Are fruits a no-no for people with diabetes?


Well, diabetes is a disease that doesn’t need an introduction as it affects at least 1 in a household. As we already know, mindful eating of a well-regulated diet is the cornerstone of successful diabetes treatment. The food choice of a diabetic is quite restricted and it has many no-nos as well. There are many no-nos and restrictions in the menu plan of a diabetic, especially while it comes to carbohydrates. In case of type 2 diabetes, this carbs turn into sugar, directly impacting your blood glucose levels.

Fruits are the type of food that most diabetics are sceptical about because they are rich in carbohydrates. Does this mean diabetics need to cut out fruits from their menu? The answer is no.

In fact, most fruits are rich in fibre (when eaten with their skin intact) which helps to maintain the blood sugar levels. However, they have adequate amounts of sugar in them too. So, most diabetics fear that eating fruits will make their blood sugar levels soar. But the reality is only foods that are high in the glycemic index (usually carbohydrate-rich foods) increase your blood sugar levels after consuming them. On the other hand, consuming foods that are low in GI index helps to control blood sugar levels. Most fruits have low to medium GI and are safe to have. Here are few healthy diet habits that are not-so-healthy for diabetics.

So, we spoke to Dhvani Shah, naturopath and sports nutritionist, Mumbai to get some tips on eating fruit while managing diabetes. Here is all she has to say:

Fruits are low in GI index and almost all fruits have a value less than 50. Foods that are low in GI index breakdown slowly and helps in maintaining a steady postprandial blood sugar levels. This is why having fruits isn’t a bad idea for diabetics. Here is everything you need to know about glycemic index.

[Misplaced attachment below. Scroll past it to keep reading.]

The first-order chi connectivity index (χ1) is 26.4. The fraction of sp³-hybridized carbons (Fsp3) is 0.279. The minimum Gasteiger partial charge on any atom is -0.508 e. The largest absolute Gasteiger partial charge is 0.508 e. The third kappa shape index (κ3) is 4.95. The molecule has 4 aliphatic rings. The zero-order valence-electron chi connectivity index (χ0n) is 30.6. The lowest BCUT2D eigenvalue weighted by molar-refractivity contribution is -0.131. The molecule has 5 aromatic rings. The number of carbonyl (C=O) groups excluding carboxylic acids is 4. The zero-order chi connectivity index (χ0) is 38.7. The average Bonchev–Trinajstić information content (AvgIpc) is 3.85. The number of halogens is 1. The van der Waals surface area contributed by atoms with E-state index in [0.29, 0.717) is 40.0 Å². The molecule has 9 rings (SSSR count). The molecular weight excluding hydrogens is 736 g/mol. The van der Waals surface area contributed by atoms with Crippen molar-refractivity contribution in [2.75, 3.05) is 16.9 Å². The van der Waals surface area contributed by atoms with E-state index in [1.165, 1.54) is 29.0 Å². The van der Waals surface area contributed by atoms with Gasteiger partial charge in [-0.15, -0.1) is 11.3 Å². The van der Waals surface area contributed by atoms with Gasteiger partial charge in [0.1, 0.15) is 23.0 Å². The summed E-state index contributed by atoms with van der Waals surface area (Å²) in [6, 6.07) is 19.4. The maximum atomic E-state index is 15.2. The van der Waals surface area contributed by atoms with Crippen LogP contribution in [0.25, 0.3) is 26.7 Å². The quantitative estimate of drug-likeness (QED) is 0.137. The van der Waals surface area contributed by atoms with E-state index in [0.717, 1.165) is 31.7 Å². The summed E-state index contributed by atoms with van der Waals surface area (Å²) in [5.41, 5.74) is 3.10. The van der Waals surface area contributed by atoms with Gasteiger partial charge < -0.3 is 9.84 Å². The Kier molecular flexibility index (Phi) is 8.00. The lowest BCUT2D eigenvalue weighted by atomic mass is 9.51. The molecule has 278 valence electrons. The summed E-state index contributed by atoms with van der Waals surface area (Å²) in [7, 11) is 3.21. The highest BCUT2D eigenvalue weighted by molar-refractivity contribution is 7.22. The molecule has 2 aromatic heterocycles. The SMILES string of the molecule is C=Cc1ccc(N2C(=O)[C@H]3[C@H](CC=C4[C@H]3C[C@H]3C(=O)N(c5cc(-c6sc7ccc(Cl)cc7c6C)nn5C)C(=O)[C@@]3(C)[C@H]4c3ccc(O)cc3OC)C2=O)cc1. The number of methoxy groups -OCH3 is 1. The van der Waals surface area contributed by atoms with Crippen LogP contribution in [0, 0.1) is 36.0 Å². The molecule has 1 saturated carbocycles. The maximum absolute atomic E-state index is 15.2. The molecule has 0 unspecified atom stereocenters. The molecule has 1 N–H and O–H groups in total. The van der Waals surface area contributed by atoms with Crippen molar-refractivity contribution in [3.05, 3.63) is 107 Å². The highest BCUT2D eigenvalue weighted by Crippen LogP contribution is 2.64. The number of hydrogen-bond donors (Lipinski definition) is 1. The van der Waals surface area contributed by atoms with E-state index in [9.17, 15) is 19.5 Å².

However, it is always good to have them with some nuts as they are a great source of fibre which slows down the absorption of sugar. So even if any fruit has a slightly high GI consuming it with nuts will help to keep the blood sugar steady.

Avoid having fruits with your meals as Indian meals are high in carbohydrates and this can affect the blood sugar levels. Instead, have fruits as a snack.

If you are constantly checking your blood sugar level with a glucometer and find out that your levels are high, don’t binge on fruit. Instead, wait for the levels to come down. Have a protein-rich snack (one boiled egg or dairy products), go for walk or take your medicines to bring it down. Don’t have fruits until your blood sugar levels come down. Read to know if diabetics can eat eggs.

Avoid having fruit juices as they can have artificial sweeteners and could be devoid of any fibre.

Avoid having fruits as desserts as it can again increase your blood sugar levels. Instead, keep a gap of at least two hours between your meal and fruit intake.

Avoid having fruits after 5 pm as it makes it little difficult for the fructose to metabolise as the day passes.

Here is a guide on how to choose the right fruits if you are a diabetic

Low GI fruits (GI less than 55)

  • Apples
  • Avocados
  • Bananas
  • Berries
  • Cherries
  • Grapefruit
  • Grapes
  • Kiwi fruit
  • Nectarines
  • Orange
  • Peaches
  • Pears
  • Plums
  • Strawberries

Medium-GI fruits (GI of 56 to 69)

  • Honeydew melon
  • Figs
  • Papayas
  • Pineapples

High-GI fruits (GI Index of 70 or greater)

  • Dates
  • Watermelon

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